In time I realized that I never saw anyone else out on foot. Even the Lefties drove by. I decided that I was committing the last radical act left in the age of petroleum man: walking. Flashlight in hand, I returned down Ohayo Mountain Road, self-righteous and charged up on endorphins. I may have missed the famous Sixties protests, but I was out here marching night after night. Doing my part to slow global warming. I studied the gaudy constellation of mountainside lights across the valley on Overlook and amused myself by coming up with an insulting names like the Big Zipper.

In the spring I discovered Plochmann Lane. It became my favorite, an idyllic road that began among ranch houses, continued through forest where driveways led to hidden houses, and finished beside meadows with wonderful views of Overlook Mountain. The perfect route, providing a blend of exercise and pastoral scenery. It also disabused me of my fantasy of being the only walker in town. I met people strolling with friends or dogs. Occasionally, my friends, who happened to be driving by, stopped to stay hello. Through I met a woman who lived on Plochmann Lane. We dated for a few months, taking walks of our own.

By spring I also recognized the people who walked by my cottage on Pine Grove Street. There was the waiter from New World Home Cooking who gently tugged his tiny dog on a leash from shrub to shrub. The racewalker swinging her elbows like weapons; she turned out to be a writer I’d met in my earlier life in Manhattan. The mailman was an inveterate walker, a lanky fellow in blue mailman shorts pushing his cart down the street. But the one who intrigued me was Michael Perkins, a tall thin man with stooped shoulders who looked frail with his walking stick yet floated along on his feet. Years earlier, he’d written a glowing review of my first poetry chapbook for the Woodstock Times, for which I remained eternally grateful. But I couldn’t say I knew him well. He worked at the library. He lived on the other side of Ohayo Mountain. Now I realized that he was walking to and from work. He was commuting on foot, more than three miles each way. He truly was the alternative to petroleum man.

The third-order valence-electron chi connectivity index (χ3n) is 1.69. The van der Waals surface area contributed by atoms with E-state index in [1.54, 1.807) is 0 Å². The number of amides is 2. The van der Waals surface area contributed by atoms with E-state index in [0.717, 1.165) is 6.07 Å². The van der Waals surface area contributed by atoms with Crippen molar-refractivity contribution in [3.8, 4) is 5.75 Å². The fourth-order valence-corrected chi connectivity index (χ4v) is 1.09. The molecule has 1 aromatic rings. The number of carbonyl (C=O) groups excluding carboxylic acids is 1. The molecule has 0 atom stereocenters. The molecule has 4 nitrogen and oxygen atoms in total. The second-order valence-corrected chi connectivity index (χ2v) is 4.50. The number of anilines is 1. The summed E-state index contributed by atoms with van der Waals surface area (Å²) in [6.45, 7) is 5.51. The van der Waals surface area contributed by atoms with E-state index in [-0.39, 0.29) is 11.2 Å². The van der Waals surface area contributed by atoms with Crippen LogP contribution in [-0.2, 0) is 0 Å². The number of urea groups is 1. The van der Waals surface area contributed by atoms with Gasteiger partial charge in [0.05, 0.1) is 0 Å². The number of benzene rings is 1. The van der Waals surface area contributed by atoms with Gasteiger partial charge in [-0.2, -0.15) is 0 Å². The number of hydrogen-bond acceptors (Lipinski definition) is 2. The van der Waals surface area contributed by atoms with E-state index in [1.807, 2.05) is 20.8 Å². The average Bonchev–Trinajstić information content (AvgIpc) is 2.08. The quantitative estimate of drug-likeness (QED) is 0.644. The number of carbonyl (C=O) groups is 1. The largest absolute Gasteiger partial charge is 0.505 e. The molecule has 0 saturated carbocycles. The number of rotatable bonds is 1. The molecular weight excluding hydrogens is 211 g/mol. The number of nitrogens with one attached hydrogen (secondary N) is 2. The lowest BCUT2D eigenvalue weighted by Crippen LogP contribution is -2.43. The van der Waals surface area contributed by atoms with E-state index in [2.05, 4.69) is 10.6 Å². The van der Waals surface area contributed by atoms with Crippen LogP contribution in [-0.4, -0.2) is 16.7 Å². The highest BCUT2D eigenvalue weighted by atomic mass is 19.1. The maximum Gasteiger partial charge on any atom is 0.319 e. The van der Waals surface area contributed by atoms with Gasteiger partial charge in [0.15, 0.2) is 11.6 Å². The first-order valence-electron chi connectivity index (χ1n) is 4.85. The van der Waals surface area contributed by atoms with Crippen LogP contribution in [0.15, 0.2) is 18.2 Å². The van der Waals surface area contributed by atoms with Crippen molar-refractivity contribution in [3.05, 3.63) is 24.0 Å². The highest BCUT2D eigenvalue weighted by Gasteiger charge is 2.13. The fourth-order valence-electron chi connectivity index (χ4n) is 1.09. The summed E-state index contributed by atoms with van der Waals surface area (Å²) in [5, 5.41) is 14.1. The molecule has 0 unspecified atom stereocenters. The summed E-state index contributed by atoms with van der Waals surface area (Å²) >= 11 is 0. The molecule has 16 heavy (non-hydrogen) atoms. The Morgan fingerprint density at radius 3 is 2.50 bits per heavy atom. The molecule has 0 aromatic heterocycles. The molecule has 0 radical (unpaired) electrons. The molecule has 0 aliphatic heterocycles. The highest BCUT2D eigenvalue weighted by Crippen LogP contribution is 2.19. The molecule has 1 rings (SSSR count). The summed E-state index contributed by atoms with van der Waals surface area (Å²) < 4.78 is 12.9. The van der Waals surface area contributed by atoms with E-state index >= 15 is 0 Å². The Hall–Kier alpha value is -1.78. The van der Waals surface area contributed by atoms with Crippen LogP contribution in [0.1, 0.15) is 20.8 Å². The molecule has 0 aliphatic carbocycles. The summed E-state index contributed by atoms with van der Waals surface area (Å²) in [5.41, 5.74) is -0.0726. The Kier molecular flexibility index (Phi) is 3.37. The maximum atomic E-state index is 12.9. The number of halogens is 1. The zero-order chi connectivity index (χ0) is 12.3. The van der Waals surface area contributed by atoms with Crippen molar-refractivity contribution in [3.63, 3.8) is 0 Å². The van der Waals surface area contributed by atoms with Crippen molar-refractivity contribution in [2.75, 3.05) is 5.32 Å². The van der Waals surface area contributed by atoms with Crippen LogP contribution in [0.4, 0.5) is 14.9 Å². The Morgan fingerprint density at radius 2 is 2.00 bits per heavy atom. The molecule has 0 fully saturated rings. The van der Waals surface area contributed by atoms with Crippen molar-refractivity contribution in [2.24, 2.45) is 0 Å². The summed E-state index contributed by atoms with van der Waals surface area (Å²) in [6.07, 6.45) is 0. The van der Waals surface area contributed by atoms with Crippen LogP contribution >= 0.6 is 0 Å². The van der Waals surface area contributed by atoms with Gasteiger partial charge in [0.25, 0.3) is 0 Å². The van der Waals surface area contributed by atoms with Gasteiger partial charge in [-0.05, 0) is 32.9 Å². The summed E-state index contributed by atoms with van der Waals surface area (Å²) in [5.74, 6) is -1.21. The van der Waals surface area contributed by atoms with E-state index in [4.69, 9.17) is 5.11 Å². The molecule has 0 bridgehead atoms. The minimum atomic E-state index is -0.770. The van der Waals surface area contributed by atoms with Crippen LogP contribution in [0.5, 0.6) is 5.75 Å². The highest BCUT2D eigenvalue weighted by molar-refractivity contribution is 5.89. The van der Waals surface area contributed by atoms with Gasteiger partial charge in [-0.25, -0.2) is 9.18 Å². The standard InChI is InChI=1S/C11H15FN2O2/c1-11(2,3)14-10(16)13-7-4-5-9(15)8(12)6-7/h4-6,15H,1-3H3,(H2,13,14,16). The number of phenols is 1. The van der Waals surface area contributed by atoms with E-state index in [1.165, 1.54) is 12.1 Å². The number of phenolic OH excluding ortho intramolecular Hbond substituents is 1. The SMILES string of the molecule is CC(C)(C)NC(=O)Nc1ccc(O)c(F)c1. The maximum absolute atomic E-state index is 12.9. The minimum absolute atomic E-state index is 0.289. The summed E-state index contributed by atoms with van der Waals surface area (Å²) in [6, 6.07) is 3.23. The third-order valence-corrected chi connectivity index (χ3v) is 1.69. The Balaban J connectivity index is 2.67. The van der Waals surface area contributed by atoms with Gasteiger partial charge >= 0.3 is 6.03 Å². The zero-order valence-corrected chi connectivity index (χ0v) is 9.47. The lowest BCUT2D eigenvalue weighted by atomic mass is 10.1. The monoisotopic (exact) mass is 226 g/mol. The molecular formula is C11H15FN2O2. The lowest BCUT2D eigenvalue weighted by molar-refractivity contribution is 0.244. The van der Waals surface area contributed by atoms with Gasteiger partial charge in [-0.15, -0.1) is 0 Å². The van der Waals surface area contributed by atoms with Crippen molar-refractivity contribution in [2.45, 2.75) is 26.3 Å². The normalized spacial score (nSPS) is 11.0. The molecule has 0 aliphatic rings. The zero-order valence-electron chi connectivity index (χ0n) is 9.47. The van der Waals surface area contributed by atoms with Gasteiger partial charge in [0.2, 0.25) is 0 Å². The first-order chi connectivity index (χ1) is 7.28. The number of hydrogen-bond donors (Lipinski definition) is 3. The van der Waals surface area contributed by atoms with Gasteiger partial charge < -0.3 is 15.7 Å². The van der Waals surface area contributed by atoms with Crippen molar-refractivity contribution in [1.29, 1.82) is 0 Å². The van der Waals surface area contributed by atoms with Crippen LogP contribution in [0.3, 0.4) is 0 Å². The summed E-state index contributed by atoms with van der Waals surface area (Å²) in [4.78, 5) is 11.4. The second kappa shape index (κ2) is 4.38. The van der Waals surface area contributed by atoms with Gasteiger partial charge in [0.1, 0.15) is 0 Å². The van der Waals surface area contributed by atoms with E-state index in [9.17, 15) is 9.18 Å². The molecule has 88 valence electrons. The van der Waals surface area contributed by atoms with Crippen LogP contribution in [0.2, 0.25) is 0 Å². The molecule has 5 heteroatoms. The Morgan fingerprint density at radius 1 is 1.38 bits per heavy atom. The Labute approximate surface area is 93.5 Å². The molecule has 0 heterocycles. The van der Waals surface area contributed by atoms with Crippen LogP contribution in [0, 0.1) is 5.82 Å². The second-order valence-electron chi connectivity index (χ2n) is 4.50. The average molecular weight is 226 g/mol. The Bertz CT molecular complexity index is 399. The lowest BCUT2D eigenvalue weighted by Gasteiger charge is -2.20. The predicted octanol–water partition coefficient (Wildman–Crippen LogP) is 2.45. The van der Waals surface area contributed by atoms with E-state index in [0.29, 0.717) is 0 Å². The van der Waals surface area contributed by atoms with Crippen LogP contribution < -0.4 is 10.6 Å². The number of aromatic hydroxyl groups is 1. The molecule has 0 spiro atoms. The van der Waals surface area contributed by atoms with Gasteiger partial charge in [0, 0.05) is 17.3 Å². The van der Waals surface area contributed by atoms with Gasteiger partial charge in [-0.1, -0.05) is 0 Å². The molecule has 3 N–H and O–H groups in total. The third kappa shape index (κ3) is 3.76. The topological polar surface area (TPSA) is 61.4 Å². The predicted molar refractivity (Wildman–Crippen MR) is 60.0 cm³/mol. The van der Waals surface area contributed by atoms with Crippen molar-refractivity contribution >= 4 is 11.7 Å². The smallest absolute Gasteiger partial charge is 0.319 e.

One evening we met with a third fellow to drink red wine, sample fine cheeses, and read Hart Crane aloud. A difficult poet from the 1920’s, famous for writing an epic inspired by the Brooklyn Bridge as well as for jumping off a ship to kill himself at age thirty-two, Crane was a figure generally ignored today. But we were fans. We knew that Crane had stayed for two months on Plochmann Lane in the 1920’s, where he’d enjoyed a festive Thanksgiving with John Dos Passos and painters from the arts colony. In fact, Michael shared a short play with us that he’d written about this gathering. Like Crane, Michael had grown up in Ohio but moved to Manhattan as a young man to make his way in the world of literature. As a young poet, Michael had paid homage to Crane by walking across the Brooklyn Bridge while reciting long passages of “The Bridge” from memory. That impressed me. I’d never memorized more than a handful of sonnets, much less one of the most challenging long poems in American literature.

And Michael had done more, a lot more. In honor of Herman Melville, he’d once walked from Red Hook on the other side of the Hudson to Arrowhead, Herman Melville’s house in the Berkshires. To celebrate Woodstock’s bicentennial he’d walked from our town to Woodstock, Connecticut in 1986, a four-day journey on roads. Though I’d met countless hikers in the Catskills and the Adirondacks, I’d never met anyone like Michael, a man who really had taken his own path in life. “Who is this guy?” I thought. “And how do I get to walk with him?”